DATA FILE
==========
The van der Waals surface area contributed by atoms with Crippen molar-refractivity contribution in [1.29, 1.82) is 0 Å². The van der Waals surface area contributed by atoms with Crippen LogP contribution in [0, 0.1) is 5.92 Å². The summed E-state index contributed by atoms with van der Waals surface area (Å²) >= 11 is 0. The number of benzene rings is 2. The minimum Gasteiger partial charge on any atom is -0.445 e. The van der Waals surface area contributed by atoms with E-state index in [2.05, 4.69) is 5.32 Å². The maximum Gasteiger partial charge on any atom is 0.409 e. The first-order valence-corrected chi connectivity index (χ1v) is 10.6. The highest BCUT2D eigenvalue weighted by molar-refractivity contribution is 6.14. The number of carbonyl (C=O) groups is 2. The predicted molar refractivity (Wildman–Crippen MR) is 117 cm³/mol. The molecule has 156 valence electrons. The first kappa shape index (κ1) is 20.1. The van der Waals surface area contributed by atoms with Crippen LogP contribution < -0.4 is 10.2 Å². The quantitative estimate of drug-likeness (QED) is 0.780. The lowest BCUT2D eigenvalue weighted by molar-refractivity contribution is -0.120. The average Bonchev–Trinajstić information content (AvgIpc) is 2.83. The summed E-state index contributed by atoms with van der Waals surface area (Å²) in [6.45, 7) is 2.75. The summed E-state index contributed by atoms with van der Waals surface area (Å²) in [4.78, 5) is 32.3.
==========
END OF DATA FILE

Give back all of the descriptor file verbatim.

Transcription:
The van der Waals surface area contributed by atoms with Crippen molar-refractivity contribution in [1.29, 1.82) is 0 Å². The van der Waals surface area contributed by atoms with Crippen LogP contribution in [0, 0.1) is 5.92 Å². The summed E-state index contributed by atoms with van der Waals surface area (Å²) >= 11 is 0. The number of benzene rings is 2. The minimum Gasteiger partial charge on any atom is -0.445 e. The van der Waals surface area contributed by atoms with E-state index in [2.05, 4.69) is 5.32 Å². The maximum Gasteiger partial charge on any atom is 0.409 e. The first-order valence-corrected chi connectivity index (χ1v) is 10.6. The highest BCUT2D eigenvalue weighted by molar-refractivity contribution is 6.14. The number of carbonyl (C=O) groups is 2. The predicted molar refractivity (Wildman–Crippen MR) is 117 cm³/mol. The molecule has 156 valence electrons. The first kappa shape index (κ1) is 20.1. The van der Waals surface area contributed by atoms with Crippen LogP contribution < -0.4 is 10.2 Å². The quantitative estimate of drug-likeness (QED) is 0.780. The lowest BCUT2D eigenvalue weighted by molar-refractivity contribution is -0.120. The average Bonchev–Trinajstić information content (AvgIpc) is 2.83. The summed E-state index contributed by atoms with van der Waals surface area (Å²) in [6.45, 7) is 2.75. The summed E-state index contributed by atoms with van der Waals surface area (Å²) in [4.78, 5) is 32.3.